HRC Rules of Procedures
Rules of Procedure
Nassau County Commission on Human Rights
Adopted January 22, 2007;
Amended and Adopted May 21, 2007;
Amended and Adopted November 22, 2010
Investigation and Enforcement of Complaints
Title C, C-1 and C-2. Section 21-9 et seq.
Title C: Commission on Human Rights. (S 21-9.0 to 21-9.6) Title C-1: open Housing. (5 21-9.7)
Title C-2 Unlawful Discriminatory Practices (S 21-9.8 to 21.9.9-b)
The Nassau County Commission on Human Rights (Commission) adopted Rules of Procedure (Rules) on January 22, 2007, for the implementation of Local Law 9 of 2006 on August 24, 2006. The Commission now readopts the Rules, as amended, to include provisions for the investigation and enforcement of employment discrimination complaints, in accordance with Title C-2.
The Rules shall be available to the public at the office of the Commission and shall be provided to all parties to any proceeding without charge.
These Rules are subject to amendment by a majority vote of the member of the Human Rights Commission (Commissioners). Amended Rules shall be provided to any party named in a proceeding that is pending at the time of the amendment.
Service of documents
The Commission shall serve complaints and answers, including amendments to complaints and answers, notices of hearings, and findings of facts and recommended decisions on all parties by regular and certified mail. The Commission shall serve complaints and its orders by personal service, or registered or certified mail. All mailings shall be sent to the last known address of the residence or business. Time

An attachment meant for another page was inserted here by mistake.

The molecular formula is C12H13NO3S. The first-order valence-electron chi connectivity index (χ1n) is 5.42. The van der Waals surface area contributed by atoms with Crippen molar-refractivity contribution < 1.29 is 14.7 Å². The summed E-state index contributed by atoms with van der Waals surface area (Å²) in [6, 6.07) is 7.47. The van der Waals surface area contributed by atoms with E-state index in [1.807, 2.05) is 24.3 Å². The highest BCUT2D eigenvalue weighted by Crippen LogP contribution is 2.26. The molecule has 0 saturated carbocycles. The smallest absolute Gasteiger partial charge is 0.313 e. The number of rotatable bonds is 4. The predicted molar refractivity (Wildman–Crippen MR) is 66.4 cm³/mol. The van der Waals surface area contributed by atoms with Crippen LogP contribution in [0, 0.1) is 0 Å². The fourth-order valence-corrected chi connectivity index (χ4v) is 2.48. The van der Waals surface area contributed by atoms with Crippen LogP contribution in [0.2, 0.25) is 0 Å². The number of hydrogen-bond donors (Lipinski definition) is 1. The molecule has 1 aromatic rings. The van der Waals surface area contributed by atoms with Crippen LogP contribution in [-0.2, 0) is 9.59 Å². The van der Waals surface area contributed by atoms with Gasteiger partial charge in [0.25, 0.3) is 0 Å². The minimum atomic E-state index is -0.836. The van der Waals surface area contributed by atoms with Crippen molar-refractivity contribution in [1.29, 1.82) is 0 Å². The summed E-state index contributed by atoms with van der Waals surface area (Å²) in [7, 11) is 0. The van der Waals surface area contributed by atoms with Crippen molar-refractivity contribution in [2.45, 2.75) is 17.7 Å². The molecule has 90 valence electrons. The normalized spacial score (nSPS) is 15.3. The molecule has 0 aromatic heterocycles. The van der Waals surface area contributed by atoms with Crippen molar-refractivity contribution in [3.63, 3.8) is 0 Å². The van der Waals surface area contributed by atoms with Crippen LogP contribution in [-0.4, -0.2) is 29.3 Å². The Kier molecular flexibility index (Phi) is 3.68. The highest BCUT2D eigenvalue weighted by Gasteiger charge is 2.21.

The Commission shall mail date-stamped and logged-in formal complaints on all respondents identified by complainant within three business days of receipt of the verified complaint (formal complaint).
Complaints, and amendments to complaints.
A complaint may be filed with the Commission by any person who alleges that he or she is a member of a protected status, as defined by Section 21.9(d), (e), (f), (h), (i), and (k)(o), and he or she has been subject to an unlawful discriminatory practice, as prohibited by Section 21.9.7.c(l and Section 21.9.8 of the Nassau County Administrative Code (Code). The complaint shall be verified. The Commission may also file a complaint.
The Commission shall assist a complainant in the drafting of a complaint in person. Assistance will be provided by telephone, mail or email. Requests for assistance based upon disabilities and needs for translation shall be granted in accordance with law and to the extent the Commission can reasonably respond. All complaints must in writing on a form provided by the Commission or on a legible document, and shall be notarized by the staff of the Commission at no charge to the complainant. The Commission shall datestamp each complaint upon receipt, assign a number and list the complainant's name and the complaint number in a complaint log maintained by the Commission for this purpose. The Commission shall file the original complaint and provide a copy of the date-stamped and docketed complaint to the complainant, along with a written statement of applicable time limitations and a written statement of forum choices.